What initially brought my attention to the Melody Valve electronics was the GR Research speakers being offered by Angel City Audio, who is the U.S. importer of Melody Valve. Later, I heard the combination of PM845 monoblock amplifiers, Pure Black 101 preamp and GR Research LS6 loudspeakers at Lone Star Audio Fest. I was very impressed by the results. There was smoothness, combined with drama and power, that I associated with much more expensive equipment. The gold standard for powerful single-ended amps has to be the Audio Note UK Gaku-On, though I’m sure others will have their favorites. In an all-Audio Note system, the Gaku-On’s had an almost perfect blend of 300B-like single-ended purity, with the power needed to play most types of music. Unfortunately, they are very expensive amps. With many expensive parts, quality magnetic materials, and silver wire, the big Audio Notes could never be a budget offering.
Other manufacturers have attempted to build powerful, yet affordable, single-ended amps. The problem is that almost all of them have a roughness and/or colored sound that lower-powered amps do not have. Some are decidedly poor sounding. The 211 and 845 output tubes, so popular because of their high plate dissipation, are tough to drive. Most of the cheap amps try to drive the output stage with barely capable circuits, populated by mediocre quality parts. The result is something that sounds no better than most push-pull pentodes, good quality transistors and other “normal” amps. One kind of distortion is traded for another kind. It’s moving deckchairs on the Titanic. While there are valid points when comparing analog to digital distortion, one being more unnatural than the other, trading moderate 3rd harmonic distortion for massive amounts of 2nd harmonic distortion (with lots of extra noise) is not an acceptable compromise. With audio, there are very few compromises that don’t sound compromised.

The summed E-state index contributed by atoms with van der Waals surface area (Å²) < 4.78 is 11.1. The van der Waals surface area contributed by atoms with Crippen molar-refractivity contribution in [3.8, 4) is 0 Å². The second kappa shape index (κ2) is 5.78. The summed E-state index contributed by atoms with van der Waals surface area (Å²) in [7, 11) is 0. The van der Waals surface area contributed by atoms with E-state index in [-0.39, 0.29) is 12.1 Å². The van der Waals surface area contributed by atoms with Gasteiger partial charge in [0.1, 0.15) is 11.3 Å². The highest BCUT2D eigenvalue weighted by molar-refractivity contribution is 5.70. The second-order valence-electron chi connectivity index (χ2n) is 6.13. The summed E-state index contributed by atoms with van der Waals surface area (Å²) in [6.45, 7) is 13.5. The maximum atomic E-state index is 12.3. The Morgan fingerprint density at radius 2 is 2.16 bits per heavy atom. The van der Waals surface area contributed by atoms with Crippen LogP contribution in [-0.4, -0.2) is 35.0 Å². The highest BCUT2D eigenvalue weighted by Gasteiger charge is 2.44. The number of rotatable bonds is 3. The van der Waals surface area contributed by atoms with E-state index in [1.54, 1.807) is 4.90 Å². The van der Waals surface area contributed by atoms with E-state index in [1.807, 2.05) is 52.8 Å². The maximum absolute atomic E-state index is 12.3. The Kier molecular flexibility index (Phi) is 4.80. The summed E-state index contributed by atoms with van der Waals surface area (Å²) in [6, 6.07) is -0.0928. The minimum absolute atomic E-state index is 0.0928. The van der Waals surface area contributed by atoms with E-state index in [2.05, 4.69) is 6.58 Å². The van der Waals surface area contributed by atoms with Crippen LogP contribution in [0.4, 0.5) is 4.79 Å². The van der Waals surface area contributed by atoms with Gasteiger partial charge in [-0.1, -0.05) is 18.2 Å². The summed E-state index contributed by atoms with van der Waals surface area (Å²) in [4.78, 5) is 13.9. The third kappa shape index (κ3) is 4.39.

The challenges of high powered SEDHT – Comparing the 845 to the 300B
One of the reasons the 300B is such a great sounding tube is that its plate resistance (Rp) is relatively low. Actually, as a general statement, triodes are low impedance devices, and pentodes are high impedance devices. All things being equal, a triode-wired pentode, namely a pentode wired up to run as a faux triode, has lower Rp than the pentode wired version, the way the designer intended the tube to be used. Another general statement is that the higher the resistance, the more noise is generated, or picked up. These are really generalized statements. There are several reasons low impedance devices can be better than high impedance ones; this goes for cartridges, tubes, resistors, capacitors, etc., etc.. A complication caused by changing from one tube to another tube, besides blatantly obvious things like plate dissipation, which is the power a tube can produce, is that each tube will have a preferred load, based on its own Rp and the operation point chosen. The operation point will be the idle current, that is where the tube operates when it isn’t playing music, and plate voltage chosen to operate the tube. It’s like changing the carburetor and camshaft on a hotrod’s engine. Depending on the Rp, plate voltage, and idle current, you will be able to narrow down to a relatively small sweetspot, where the tube will produce both high output (in watts) and low distortion. If you move the operation point one direction you get higher output, but higher distortion, and vice versa. What this all means, for whatever reasons you choose, is that lower Rp tubes, like the 300B, are more revealing than higher Rp tubes.